4 out of 4 stars
Share This Review
Drawn Into Danger: Living on the Edge in the Sahara by Keith Costelloe is a fictional story that follows David Graham. The year is 1978, and David wants more out of life since his work life in England isn't much to write home about. He gets an English teaching job in Algeria, and he sees it as an opportunity to not only make more money but also experience something different. Nevertheless, going to Algeria would change his life completely, as what starts as a fairly good experience quickly throws him into the middle of a secret police investigation. With his freedom and life at stake, how will he survive being drawn into a dangerous situation that he knows little to nothing about?
The story is told from the first-person perspective, as David takes charge of narrating the events that happened forty years ago through his own eyes. Besides the infusion of action and thrilling scenes, David's story also explores themes of love and friendship by introducing key characters that David would meet during his time in Algeria, including Moussa, Liz, and Sue. They not only looked out for each other fiercely, which was ultimately one of the reasons they found themselves involved with the secret police, but they also loved each other romantically, even to the point of exploring these feelings at some point in the story. I loved how much they loved and cared for each other and how they came out of their shells to express this love beyond sexual relations, especially Liz who was more reserved initially.
Another aspect of the book that stood out for me was the author's noticeable effort to make this fiction story as real as possible. Almost throughout the story, I was convinced that the events actually occurred in real life. Keith Costelloe's extensive knowledge of Algeria was on full display while he took us through the culture and numerous intriguing places, like Tipaza, Assekrem, Ghardaïa, and Bou Saâda. Even more fascinating was how well he incorporated true-life happenings into the story, bringing into focus the struggle Algeria was facing against rebels that aimed to disrupt the country's independence. The author's descriptive writing also shone through in these areas, as he never missed the chance to fully immerse readers into the environment David experienced, even down to the smell.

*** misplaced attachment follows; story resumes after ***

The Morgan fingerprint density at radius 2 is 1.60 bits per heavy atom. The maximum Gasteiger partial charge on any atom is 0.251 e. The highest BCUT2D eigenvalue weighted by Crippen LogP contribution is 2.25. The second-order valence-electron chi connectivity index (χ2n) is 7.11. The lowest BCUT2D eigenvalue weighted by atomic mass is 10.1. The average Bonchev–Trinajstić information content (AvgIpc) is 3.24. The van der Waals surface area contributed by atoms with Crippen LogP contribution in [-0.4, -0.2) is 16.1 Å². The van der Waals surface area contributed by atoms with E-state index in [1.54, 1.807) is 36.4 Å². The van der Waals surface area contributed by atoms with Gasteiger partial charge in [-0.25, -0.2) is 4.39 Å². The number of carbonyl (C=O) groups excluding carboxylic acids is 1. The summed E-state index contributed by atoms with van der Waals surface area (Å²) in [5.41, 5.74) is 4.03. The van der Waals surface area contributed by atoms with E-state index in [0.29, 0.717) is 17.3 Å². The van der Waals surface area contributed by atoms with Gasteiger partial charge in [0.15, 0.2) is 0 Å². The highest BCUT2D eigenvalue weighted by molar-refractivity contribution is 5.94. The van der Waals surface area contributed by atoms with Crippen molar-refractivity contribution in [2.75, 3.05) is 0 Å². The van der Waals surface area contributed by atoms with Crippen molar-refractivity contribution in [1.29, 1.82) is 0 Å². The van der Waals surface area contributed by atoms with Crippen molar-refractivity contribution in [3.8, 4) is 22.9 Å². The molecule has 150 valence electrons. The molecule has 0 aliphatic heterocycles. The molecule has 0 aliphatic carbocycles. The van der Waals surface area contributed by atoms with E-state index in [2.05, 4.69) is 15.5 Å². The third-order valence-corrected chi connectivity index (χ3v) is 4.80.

Furthermore, telling the story through David's eyes masterfully puts you into his shoes, and you will get to feel the same anxiety and suspense he felt from not knowing anything about why the police wanted his services or the extent of the threat to his life. He gradually learned the truth while the story went on, and each step of the way, the stakes continued to get higher since thwarting rebel activities depended on his success at times. I was always on the edge of my seat while I read this story.
Also, Drawn Into Danger: Living on the Edge in the Sahara was a professionally well-edited book since I found very few minor errors while reading. I cannot think of any aspect of this book that requires an improvement, and I enjoyed every part of it. Therefore, I rate this novel four out of four stars. The author is a brilliant writer, and I can't wait to read his next book, which promises to channel his knowledge of Malaysia. Readers who enjoy thrillers that involve espionage will enjoy this book. Historical fiction lovers will also be entertained by several aspects of this novel.
Drawn Into Danger
View: on Bookshelves | on Amazon